Following is a portfolio of images I made the first week of March during a bout of minor flooding that at the time of this writing has not yet subsided. After a late season rain and record-breaking snow storm, the Ohio River predictably has swelled its banks. During the past week, we received several more days of rain that kept the water level high. This is seasonal and normal flooding that we usually experience almost every year. I heard the other day that the river hasn’t been at this level since 2011. I published some images of this series on my newly minted Facebook page and will try to avoid duplicating those images here.
Many of these images are of the skyline of Louisville as seen from a soggy Falls of the Ohio State Park. Currently, in Louisville, low-lying sections of our roadways are underwater and a major downtown exit has been closed. River Road is truly in the river. The city is expecting an influx of visitors to arrive by Thursday for the start of the NCAA basketball tournament. Louisville is one of the host sites and our basketball arena is right on the river. As long as there isn’t anymore significant precipitation along the Ohio River Valley, the river should drop fairly quickly.
Light levels were dropping fast near day’s end and I used my camera phone to record these images. There was no wind and the only motion was created by a fast flowing river. I like the way the inundated trees along with their reflections create this frieze that was fun to use in framing a composition.
The Army Corps of Engineer Tainter Gates are under water. Usually, they hold the muddy Ohio River at bay exposing the world-famous fossil beds for exploration. This image captures a long train crossing over the old iron bridge. My outdoor studio where I stash my materials has long since floated away. I will need to start from scratch again, but I have done this many times before. Once the river subsides, I will be able to find new art materials to work with. Frankly, I like it when the park floods a bit. The Ohio River is so dynamic and along with the changing of the seasons provides a novel landscape every time I visit.
Now there is also a downside to all this activity. All the pent-up junk along both banks of the river is free once more to continue its journey to the Gulf of Mexico. In this image, there’s lots of plastic bottles for drinking and oil products plus the usual Styrofoam and driftwood all mixed together. The brightly colored plastic contrasts with the natural tones of the river.
This sign is up all year round, but frankly it makes the most sense to me during moments like this. Floating junk forms a line about where the dam’s wall would be.
Even though the river was high…there was also lots of signs of life. Soon it will be time for the Spring migration of birds moving north which is one of my favorite times of the year in the park. I took several images of this flock of geese. Most are Canada Geese, but the one guarding the rear is a domestic escapee. I have watched this bird with this particular flock of geese for several years now. Usually, the Canada Geese are very territorial especially towards others of their own kind. Perhaps that is the key to the domestic goose’s acceptance…he really isn’t one of them and so he’s tolerated.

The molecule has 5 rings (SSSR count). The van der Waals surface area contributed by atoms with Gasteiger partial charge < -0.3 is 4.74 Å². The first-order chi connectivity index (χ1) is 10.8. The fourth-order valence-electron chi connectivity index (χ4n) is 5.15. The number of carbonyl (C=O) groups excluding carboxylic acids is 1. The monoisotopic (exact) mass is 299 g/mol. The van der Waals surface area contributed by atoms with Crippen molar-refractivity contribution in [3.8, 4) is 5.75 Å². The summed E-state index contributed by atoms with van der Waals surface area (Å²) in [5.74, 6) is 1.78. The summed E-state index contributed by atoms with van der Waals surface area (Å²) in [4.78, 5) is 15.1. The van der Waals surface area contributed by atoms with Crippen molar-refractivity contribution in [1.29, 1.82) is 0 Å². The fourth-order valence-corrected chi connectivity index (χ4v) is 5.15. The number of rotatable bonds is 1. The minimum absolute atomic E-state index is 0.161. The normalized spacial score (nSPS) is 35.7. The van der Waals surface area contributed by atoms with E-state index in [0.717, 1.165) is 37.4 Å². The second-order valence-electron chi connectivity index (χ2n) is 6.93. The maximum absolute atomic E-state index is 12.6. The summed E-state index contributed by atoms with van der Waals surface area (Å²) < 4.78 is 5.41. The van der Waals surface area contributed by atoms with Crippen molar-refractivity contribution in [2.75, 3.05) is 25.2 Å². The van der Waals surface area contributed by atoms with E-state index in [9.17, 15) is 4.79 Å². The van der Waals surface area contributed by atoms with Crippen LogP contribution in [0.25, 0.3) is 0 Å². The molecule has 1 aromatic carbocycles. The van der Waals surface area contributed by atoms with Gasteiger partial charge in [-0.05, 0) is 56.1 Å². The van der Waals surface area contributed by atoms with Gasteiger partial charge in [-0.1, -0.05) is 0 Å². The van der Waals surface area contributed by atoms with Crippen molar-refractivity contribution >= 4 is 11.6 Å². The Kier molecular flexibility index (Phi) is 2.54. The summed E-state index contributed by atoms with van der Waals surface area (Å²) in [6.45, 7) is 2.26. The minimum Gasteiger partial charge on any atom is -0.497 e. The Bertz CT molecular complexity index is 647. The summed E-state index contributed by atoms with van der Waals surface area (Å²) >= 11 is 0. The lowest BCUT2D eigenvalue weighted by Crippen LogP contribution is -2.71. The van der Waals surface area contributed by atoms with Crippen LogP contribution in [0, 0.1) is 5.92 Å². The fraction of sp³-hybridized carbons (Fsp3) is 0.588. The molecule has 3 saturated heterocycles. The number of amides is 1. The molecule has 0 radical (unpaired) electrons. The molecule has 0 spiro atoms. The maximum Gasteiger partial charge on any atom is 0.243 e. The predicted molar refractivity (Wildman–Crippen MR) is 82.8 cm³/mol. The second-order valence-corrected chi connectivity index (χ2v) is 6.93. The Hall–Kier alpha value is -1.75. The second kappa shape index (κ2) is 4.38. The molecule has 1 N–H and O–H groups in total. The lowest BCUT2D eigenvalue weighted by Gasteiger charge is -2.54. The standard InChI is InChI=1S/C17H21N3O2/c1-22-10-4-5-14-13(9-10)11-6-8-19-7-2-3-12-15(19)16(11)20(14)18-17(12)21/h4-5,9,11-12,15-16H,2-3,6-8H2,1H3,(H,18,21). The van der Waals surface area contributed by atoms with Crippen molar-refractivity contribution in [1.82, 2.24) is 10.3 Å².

Except for some selective cropping of a few images…I have done nothing else to them. In this image, I have made the geese more prominent by eliminating the water in the foreground that makes up most of the photograph. The other nice bird sighting of the day was seeing a juvenile Bald Eagle doing a fly over. Eagles are becoming more common sights along the Ohio River and several pairs have built nests fairly close to the city.
You can get a better sense for this “gentle flood” by showing a few inundated trees. Here larger pieces of driftwood have been blown or directed by currents to the Indiana side of the Ohio River. You can also see plastic junk interspersed among the wood.
The City of Louisville’s downtown section as seen from under the railroad bridge at the Falls of the Ohio. The pink rectangular building with the bluish-green highlights (second tallest building on the right) is the Humana Building. It’s architect, Michael Graves, passed away a few days a go. The Humana Building is considered one of Graves’ Post Modern masterpieces and one of the nicest buildings in our city. I remember when Humana’s founder, Wendell Cherry kept some of his art collection on view in the building that the public could tour on occasion. You might come across Roman statuary in one room and a tall Giacometti bronze in another. The art holdings were amazing. Cherry was mostly secretive about his purchases and once paid the world record for a painting at auction when he bought an early Blue period Picasso self-portrait entitled “Yo Picasso”. I believe the disclosed purchase price was just under 7 million dollars which seems like a bargain now that the record has been pushed recently to over 300 million dollars for a Gauguin painting. I could go on about that, but that is a topic for another time.
Like this guy in the foreground, I’m waiting for the river to recede before seeing what changes have been made. Many of my favorite willow trees are completely underwater. I know they get buffeted and damaged by the currents which carry lots of debris in their wake. Perhaps by this weekend it will be all right to venture out among the muddy driftwood piles? I will bring an empty collecting bag because I’m sure to find “stuff” to use for my creations. On March 22, I will be participating in a group assemblage and collage show at Galerie Hertz. I will have six different sculptures on view. I will give you a sneak peek in my next post. For now, keep your feet dry…Spring is on the way!